I am a bit amazed that this film has been critized so much, and this is why I am reviewed it only now, after having bought it over six months ago, seen it twice, and thoroughly enjoyed enjoyed it each time.
As another recent has noted (Vandal), I also like it both despite of and because of the main criticism levelled against it: that it is disjointed, with, allegedly, too much crammed into one film. Stating that the film includes bits and pieces from three of Perez-Reverte's books on Captain Alatriste is quite correct. However, this did not "ruin any dramatic potential" for me. Quite the opposite in fact, it added some. Rather than a continuous, linear and somewhat conventional story of Captain Alatriste over some 20 years (from 1622 to the battle of Rocroi in 1643), you get glimpses, the main episodes in the life of a profesional and veteran Tercio. Whether this is deliberatly intended or whether it is just the result of wanting to include as much of the three books as possible is rather irrelevant to me. This is because I found the end result rather good and, unlike others perhaps, I do not necessarily need my films to spell everything out.
Interestingly, I also felt that, by concentrating on the issue above, most reviewers seem to have missed what for me was the main point of the whole film: the hero's (or should I have written the "anti-hero"?) rise and fall, which mirrors that of Spain. Two other reviewers have captured parts - but only parts - of this core theme that makes the film come together.
One is Charles Vasey in ghis "Golden Century" review. This is indeed a film about the Spanish wars in Flanders against the heretics and rebels that would become the Dutch: heretics because they were Protestants, and rebels because they rejected the King of Spain's authority and were fighting for independence which they would finally obtain, becoming the United Provinces (the current Netherlands). These endless wars lasted the best part of 80 years and were quite horrific, even for the time, as the film shows rather well with its episode on canal warfare and the other episode on the siege of Breda. Spain, who would finally be defeated a good 20 years after Rocroi (in 1643), would also be bankcrupted and bled dry by the endless war, while the Dutch received support from England, and even sometimes from Catholic France, both bitter rivals of Spain. This is largely seen in the film.
The other reviewer (Bob Salter) rather insisted on Alatriste as a "killer for a few coins". This is the other part of the story, that of an increasingly impoverished - or at least unequal Spain where demobilized soldiers were no longer paid and had to hire out their swords to anyone willing to pay them the few coins that would precent them from starving, while the great nobles intrigued, plotted and got ever richer. The film's contrast between the arrogant and despising attitude of Olivares (very well portrayed, by the way) and the impoverished but still proud Alatriste is one of the most powerful scenes. Reduced to misery, Alatriste, and all of the other demobilized soldiers who only have their swords to live on, are simply ready to accept ANY job to survive, especially killing somebody.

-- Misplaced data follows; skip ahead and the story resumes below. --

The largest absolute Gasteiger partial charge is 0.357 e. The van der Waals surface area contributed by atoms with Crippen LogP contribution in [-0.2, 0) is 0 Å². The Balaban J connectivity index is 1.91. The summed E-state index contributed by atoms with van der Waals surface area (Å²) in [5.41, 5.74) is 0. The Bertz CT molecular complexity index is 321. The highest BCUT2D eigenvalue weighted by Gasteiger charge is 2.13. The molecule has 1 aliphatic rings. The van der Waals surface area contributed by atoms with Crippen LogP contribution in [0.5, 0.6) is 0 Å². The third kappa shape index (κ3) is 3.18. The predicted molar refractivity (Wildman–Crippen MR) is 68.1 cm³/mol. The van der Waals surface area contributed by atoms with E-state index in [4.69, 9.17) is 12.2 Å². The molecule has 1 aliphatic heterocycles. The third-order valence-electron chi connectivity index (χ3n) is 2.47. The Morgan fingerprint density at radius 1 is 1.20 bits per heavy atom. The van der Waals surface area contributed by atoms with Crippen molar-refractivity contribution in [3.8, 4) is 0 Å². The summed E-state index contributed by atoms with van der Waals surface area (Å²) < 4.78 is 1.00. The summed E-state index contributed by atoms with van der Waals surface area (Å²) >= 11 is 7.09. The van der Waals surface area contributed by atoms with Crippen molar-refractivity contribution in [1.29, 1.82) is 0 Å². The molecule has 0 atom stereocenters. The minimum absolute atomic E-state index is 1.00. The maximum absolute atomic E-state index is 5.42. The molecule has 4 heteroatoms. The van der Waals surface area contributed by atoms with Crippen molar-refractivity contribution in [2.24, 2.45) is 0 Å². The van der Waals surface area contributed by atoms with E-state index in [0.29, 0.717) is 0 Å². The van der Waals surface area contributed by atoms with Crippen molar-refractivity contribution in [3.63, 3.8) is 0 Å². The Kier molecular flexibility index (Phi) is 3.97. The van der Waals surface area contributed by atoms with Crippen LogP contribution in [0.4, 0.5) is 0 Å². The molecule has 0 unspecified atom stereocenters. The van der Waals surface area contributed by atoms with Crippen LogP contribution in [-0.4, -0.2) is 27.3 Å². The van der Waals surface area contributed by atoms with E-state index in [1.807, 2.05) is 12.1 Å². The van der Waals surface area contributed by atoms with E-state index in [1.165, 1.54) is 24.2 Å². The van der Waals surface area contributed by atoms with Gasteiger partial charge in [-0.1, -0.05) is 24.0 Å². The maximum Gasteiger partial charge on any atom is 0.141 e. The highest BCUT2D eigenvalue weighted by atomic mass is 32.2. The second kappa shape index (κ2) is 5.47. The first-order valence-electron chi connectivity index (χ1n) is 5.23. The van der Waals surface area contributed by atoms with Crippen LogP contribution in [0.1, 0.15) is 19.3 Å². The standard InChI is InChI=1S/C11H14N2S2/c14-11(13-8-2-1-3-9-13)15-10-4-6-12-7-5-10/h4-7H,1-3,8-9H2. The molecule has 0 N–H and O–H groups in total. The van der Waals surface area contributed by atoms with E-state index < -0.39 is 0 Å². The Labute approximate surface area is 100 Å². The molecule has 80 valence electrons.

One the object lessons of the film is to show how the most valiant and brave of Spain's sons, those that bled and died on its numerous battlefields, were the most poorly and dishonorably treated, as if they were beggars, when they went home and were no longer fighting a war. So, it is hardly surprising if some reviewers found the film gloomy: it's all about misery, doom and gloom, on the one hand, and heroïsm and honor (but NOT glory) on the other. The first piece occurrs whenever Alatriste is demobilized (and therefore not paid anything anymore by the Crown). The second, when he is fighting for the Greater glory and benefit of his (somewhat unworthy) King. These contrasts are, of course, quite deliberate in the film, and also exist in the books. This is, after all, the Spanish and modern version of the Three Musketeers: it's realistic and feels very real. It's about doom, gloom and honour, and don't expect any "Hollywodian happy ending". There are a couple of love stories, of course, but they do not end particularly well and the couples do not exactly end up by ridding of into the sunset!
Finally, there is, of course, the costums, which are wonderfully accurate to the extent that they seem to be straight out of a museum (the Prado, of course!), the actors' performances, on which so much has already been said that I do not feel the need to add more comments (I loved Vigo Mortensen's performance, but I also liked many of the others, starting with the actor playing Olivares) and the battles and duels, which are filmed in such a way as to make them as gripping and as realistic as possible. The last scenes - those of the battle of Rocroi - are particularly good, and perfectly historical by the way: the Tercios did not surrender and fought to the last before being overrun by the French cavalry. The film's end, which does stop abruptly, is certainly deliberate: either there was nothing more to show, apart from the final slaughter, or this was allowing for a Part 2 sometime in the future. After all, the film only uses Perez-Reverte's first three books on Alatriste, so there is still room for at least one sequel...
Anyway, in case you had not realized yet, I loved that film and it worked fine for me...